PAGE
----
As regular readers of We Saw You know, during several nighttime walks around Mercer Island over the last several months, we have seen you broadcasting your bland taste in porn—oily butts and businessman-secretary trysts—from your second-floor window. We never saw you, but we can only guess that you were enjoying yourself and possibly getting off on involving the neighborhood in your viewing habits. Last week, we went on a pizza-fueled walk and saw that YOU FINALLY LEARNED HOW TO USE YOUR CURTAINS! Congratulations! Now, instead of accidentally seeing dicks all-too-easily slip into women's assholes from the street, we merely detect the soft glow of your TV.


We saw you, a baby seal, stalking us in the water at Hood Canal. We were paddleboarding for the first time ever, terrified of falling into the water. But there you were, chilling and swimming toward us. We wished that you would come over and hang out on our paddleboard and we could be friends. Maybe we'd just sunbathe and talk about the weather and how crystalline green the water has been looking lately, because there's been this crazy amount of algae blooming. But then, when some dude got on his obnoxiously loud and smelly Jet Ski, you disappeared.


You were the very kind, turquoise-adorned nurse practitioner who took care of our ear infection and general malaise on a Friday night at the Country Doctor After-Hours Clinic at Swedish. For the ear infection, you prescribed some drops. For the malaise, you answered our pestering questions without seeming annoyed. You liked your job, you said. You'd been doing it a long time. Although, if you were giving advice to a younger version of yourself—really being honest—you'd probably tell her to go all the way, just go to medical school. After all, the doctors get to be in charge.


You, two middle-aged men, were preparing for a fight on a sunny Saturday in Victor Steinbrueck Park. As tourists streamed in and out of the park and the market across the street, you shouted at each other. About what, we couldn't hear from across the street. You puffed up your chests and approached each other only to retreat and then do it all over again. You looked like peacocks displaying their feathers, but no one seemed to be paying much sustained attention. Eventually, you gave up, shouting obscenities as you walked away but never once throwing a punch. The tourists went on with their days.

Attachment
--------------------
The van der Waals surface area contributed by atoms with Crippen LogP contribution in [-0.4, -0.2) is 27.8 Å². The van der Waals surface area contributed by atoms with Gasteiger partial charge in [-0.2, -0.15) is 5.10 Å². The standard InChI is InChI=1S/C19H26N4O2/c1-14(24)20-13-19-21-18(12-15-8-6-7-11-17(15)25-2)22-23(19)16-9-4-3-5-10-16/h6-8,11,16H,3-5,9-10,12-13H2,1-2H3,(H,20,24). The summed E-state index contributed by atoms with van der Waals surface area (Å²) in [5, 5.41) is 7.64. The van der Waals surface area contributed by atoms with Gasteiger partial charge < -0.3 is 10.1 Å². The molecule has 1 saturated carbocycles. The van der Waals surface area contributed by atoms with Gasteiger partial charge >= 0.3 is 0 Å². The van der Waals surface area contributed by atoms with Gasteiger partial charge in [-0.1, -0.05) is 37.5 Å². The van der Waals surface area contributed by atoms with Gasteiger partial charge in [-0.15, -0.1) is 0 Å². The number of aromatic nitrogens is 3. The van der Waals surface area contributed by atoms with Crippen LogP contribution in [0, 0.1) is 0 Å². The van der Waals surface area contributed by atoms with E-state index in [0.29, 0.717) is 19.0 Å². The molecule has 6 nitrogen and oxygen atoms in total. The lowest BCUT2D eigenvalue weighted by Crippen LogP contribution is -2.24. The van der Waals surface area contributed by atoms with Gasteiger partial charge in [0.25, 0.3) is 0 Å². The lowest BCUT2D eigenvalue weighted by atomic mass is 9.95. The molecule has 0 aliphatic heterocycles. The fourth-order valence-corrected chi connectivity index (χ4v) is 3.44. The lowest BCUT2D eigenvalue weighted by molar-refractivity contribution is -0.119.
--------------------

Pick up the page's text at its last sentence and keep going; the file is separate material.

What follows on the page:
We saw you—the musician Grouper, aka Liz Harris—sitting cross-legged and barefoot on a darkened stage at Washington Hall. You were playing guitar and singing in the faintest, most aqueous manner imaginable before a couple of hundred rapt patrons. Your meditative murmurs and diaphanous shimmers offered the antithesis of a typical Saturday night of entertainment; this was more of a Zen Buddhist retreat than a concert. Toward the end of your set, you unleashed a brief storm of fuzzed-out power chords and, shortly after, we heard what sounded like a gunshot or a firecracker go off outside. But none of those things could disperse the overall feeling of tranquility and awe with which we in the crowd shuffled out of the venue at the reasonable time of 10:45 pm.